These are some of the views and reports relevant to our readers that caught our attention this week.
Full Disclosure: The Aid Transparency Blog
The Dream Job of the Decade
“Data are becoming cheaper, more plentiful, and easier to access and use. What does that mean for transparency? What does it mean for development? And what does it mean for you?
According to Hal Varian, chief economist of Google, it means that you’re going to be in high demand if you have the complementary skill of making sense of large amounts of data. That’s one of the skills of data story-tellers, like Hans Rosling, and statisticians – the dream job of the decade!
A major source of the “data avalanche” has been the move to open government data. The World Bank launched its Open Data initiative on April 20 last year: Development data are now free, searchable and accessible, and the full range of data sets is listed in a catalog for bulk download and direct access.”
Global Integrity Commons
A User’s Guide to Measuring Corruption
“A Users’ Guide to Measuring Corruption is one of the first attempts to systematically explore the practical challenges and opportunities of measuring what is increasingly viewed as one of the major impediments to development: corruption. Based on a review of the literature and bolstered by more than 30 original interviews with experts in the field, A Users’ Guide provides government, civil society and the private sector with examples of “good practices” in measuring corruption.”
“Youth who pursue their interests on the Internet are more likely to be engaged in civic and political issues, according to a new study of student Internet usage by a group of civic learning scholars. Youth who use the Internet are also more likely to be exposed to diverse political viewpoints, the study shows.
The study's findings run counter to two commonly held assumptions: first, that the Internet makes exposure to divergent political viewpoints unlikely, the so-called "echo chamber" effect; and second, that the Internet promotes shallow activism among youth, so-called ‘slacktivism.’”
The Future of UK Aid
“Today International Development Secretary Andrew Mitchell announced the key outcomes of two aid reviews and set out the results that UK aid will deliver for the world's poorest people over the next four years.
These ambitious reviews of DFID's country programmes and funding to international organisations will make Britain’s aid budget more focused and effective.”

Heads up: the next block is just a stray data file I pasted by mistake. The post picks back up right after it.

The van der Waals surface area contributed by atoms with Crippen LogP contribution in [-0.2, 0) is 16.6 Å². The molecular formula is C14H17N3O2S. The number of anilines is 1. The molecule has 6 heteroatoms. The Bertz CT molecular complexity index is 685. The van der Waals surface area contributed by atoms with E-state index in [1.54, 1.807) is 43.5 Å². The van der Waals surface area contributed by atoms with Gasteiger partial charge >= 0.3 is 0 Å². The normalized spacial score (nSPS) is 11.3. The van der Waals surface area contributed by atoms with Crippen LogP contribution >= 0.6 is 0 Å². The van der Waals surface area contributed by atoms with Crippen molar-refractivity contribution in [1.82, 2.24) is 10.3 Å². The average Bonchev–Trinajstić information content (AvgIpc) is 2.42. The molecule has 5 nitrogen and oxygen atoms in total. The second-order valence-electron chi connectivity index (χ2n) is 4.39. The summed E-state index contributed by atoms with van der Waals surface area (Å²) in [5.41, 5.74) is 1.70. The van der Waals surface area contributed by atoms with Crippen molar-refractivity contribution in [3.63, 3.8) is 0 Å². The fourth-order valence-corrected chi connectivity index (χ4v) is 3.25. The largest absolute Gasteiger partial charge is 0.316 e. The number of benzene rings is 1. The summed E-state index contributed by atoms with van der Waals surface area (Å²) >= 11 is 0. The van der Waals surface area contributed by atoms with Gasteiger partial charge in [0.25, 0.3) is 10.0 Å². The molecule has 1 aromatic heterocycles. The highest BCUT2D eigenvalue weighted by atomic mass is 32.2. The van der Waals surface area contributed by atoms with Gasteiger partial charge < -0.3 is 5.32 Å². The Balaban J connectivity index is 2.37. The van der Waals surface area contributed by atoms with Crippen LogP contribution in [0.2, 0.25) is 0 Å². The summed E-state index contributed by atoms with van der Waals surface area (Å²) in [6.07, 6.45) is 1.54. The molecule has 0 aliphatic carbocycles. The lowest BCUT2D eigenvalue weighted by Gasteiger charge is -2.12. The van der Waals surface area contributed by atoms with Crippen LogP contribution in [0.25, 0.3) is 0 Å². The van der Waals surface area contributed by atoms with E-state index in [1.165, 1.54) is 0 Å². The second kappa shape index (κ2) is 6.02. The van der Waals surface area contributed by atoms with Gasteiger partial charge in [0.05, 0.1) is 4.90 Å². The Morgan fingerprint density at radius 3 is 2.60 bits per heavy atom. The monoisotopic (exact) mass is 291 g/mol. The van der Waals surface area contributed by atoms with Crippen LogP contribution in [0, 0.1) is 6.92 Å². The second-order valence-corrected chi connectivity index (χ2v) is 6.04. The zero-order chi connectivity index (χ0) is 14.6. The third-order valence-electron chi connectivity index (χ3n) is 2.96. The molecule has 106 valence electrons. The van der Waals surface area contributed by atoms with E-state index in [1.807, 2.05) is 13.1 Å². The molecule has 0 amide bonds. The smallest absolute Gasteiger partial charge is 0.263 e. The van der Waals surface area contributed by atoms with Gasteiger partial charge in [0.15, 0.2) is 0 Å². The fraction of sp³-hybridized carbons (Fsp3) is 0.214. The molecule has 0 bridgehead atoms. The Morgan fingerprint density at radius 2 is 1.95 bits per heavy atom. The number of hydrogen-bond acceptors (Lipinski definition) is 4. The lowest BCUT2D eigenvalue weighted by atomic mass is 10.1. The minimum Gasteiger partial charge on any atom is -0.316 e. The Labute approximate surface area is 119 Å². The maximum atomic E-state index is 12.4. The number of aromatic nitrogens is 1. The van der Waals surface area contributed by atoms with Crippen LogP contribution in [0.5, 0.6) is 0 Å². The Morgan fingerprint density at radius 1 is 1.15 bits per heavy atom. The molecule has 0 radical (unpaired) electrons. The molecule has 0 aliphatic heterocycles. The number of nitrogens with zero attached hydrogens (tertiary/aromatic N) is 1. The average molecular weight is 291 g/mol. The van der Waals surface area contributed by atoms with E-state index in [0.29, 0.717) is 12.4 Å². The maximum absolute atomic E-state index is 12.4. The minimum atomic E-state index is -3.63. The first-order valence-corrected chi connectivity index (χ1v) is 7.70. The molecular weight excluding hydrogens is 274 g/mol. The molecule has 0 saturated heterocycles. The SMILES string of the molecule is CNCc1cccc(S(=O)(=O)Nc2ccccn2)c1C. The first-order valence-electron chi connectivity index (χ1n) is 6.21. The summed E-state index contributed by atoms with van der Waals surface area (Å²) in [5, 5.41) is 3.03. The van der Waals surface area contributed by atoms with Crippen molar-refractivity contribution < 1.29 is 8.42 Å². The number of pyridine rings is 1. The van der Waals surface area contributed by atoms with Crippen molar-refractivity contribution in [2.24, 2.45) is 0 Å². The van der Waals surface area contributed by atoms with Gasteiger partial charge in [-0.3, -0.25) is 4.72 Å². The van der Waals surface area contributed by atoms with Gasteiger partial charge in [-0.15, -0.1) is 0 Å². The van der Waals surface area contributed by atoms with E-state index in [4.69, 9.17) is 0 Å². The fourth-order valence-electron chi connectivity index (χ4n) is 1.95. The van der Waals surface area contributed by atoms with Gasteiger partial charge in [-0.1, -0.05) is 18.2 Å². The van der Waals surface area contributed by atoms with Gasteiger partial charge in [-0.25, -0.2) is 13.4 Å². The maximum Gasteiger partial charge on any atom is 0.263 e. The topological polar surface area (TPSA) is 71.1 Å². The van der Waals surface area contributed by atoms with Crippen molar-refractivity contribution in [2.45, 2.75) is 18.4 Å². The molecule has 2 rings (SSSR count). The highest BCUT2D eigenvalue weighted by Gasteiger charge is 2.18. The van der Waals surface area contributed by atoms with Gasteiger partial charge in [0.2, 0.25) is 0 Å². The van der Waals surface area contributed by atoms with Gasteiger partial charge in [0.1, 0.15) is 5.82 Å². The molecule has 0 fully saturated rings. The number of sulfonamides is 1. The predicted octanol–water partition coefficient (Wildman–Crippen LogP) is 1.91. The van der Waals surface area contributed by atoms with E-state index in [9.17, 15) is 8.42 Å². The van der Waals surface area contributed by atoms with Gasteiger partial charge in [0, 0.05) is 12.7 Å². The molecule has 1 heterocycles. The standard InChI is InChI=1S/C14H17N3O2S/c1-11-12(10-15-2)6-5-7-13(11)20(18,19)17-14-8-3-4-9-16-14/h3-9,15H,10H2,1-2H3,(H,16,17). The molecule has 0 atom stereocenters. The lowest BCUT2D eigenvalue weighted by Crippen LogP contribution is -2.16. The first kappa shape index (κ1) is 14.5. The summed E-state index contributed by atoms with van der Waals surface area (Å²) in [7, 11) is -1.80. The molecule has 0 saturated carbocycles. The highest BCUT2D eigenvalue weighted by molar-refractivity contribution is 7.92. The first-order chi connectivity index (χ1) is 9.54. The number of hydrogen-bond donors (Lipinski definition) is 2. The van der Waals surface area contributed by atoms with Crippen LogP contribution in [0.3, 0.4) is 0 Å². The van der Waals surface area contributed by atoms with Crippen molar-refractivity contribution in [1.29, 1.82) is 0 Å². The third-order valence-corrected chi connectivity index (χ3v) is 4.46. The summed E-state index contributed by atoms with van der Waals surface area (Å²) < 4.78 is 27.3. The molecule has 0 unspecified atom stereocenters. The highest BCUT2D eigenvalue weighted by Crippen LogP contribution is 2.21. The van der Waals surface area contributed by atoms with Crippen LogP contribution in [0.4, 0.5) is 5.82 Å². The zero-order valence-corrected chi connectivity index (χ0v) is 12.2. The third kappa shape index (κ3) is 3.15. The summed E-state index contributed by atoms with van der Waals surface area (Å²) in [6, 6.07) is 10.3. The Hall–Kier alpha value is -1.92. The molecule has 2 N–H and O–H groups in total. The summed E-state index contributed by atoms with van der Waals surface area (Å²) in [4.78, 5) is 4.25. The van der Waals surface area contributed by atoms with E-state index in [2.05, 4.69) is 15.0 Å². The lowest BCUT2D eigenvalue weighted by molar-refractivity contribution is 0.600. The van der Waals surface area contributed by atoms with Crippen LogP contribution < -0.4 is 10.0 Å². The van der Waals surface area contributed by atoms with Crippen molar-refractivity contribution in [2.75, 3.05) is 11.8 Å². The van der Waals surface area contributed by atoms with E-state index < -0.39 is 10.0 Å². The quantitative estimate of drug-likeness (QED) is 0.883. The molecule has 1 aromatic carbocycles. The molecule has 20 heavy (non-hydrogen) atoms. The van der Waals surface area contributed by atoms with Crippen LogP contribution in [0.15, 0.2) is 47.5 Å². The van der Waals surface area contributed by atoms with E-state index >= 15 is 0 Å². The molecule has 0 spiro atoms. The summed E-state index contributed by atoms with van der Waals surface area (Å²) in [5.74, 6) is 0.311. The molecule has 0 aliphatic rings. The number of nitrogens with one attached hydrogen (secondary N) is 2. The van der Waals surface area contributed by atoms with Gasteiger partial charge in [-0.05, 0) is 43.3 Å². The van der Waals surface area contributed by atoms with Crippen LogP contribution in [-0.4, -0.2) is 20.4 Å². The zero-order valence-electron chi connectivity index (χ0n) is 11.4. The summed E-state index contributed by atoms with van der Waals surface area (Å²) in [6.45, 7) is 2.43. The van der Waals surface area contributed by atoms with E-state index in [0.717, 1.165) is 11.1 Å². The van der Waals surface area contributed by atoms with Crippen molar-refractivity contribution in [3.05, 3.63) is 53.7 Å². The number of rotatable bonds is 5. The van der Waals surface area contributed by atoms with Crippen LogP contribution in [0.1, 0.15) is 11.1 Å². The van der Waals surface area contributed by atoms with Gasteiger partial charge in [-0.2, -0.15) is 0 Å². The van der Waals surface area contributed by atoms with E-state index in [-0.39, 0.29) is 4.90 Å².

African Business Review
Google Search requests growing 50 percent each year in Africa
“Google is recording record growth in sub-Saharan Africa, benefiting from 50 percent annual growth in search requests coming from the region. At a conference in Senegal hosted by the search engine giant, Business Development Associate Ayite Gaba also revealed that four out of every 10 Google search requests come from a mobile phone.
African Business Review has been reporting on the continent’s exponential mobile growth for quite some time now and this is just another indication of the region’s adoption of advanced communication technology.
The implementation of mobile technology has also seen social network sites such as Facebook, Twitter, and YouTube receive substantial hits. Facebook now receives 100,000 new Senegalese users each month according to Gaba. Twitter recently played a massive part in Egypt's revolution and the number of YouTube video plays in sub-Saharan Africa is doubling each year says Gaba.”
Extractive Industries Transparency Initiative
“The 5th EITI Global Conference in Paris is now underway. Heads of states, government leaders, companies and civil society organisations are gathered today and tomorrow at the OECD in Paris to share how EITI has led to improvements in their country and how to shape the future of the EITI.
As an international forum, the Conference is a platform where EITI Board Members, International Secretariat and EITI stakeholders can discuss key issues with each other, the broader international community, while engaging new countries to join the effort in transparency over financial revenue in the extractive sectors.”
Promoting Revenue Transparency: 2011 Report on Oil and Gas Companies
“Many countries home to great resource wealth are also home to some of the world’s poorest communities. If companies were more transparent about payments made to governments to exploit oil and gas resources, there would be less room for corruption and more money available for development.
The Promoting Revenue Transparency: 2011 Report on Oil and Gas Companies,published by Transparency International in partnership with Revenue Watch, rates 44 companies on their levels of transparency. Representing 60 per cent of global oil and gas production, the companies are evaluated in three areas:
- reporting on anti-corruption programmes
- organisational disclosure
- country-level disclosure of financial and technical data.”
“We’ve seen a rapid development of the "Facebook population" in recent months, currently Facebook is past 637 million users globally. As you know and probably follow every day, we serve you the list of top countries on Facebook, but what about entire continents? How do they develop and which of them are the most progressive?”
“Recent events in Tunisia, Egypt, and Libya have been on the minds -- and on the screens -- of people around the world.
News organizations are covering the events in innovative ways, and people have noticed. More generally, the role of social media itself in protests and revolutions is also being debated. But, as Charlie Beckett writes on his blog, let’s “put aside the silly debate about whether Twitter 'caused' revolution and look instead at how it helped tell the story.” Twitter is just one platform being used to help tell the story, as we see from our conversation with Al Jazeera, one of the most innovative newsrooms in the mix.”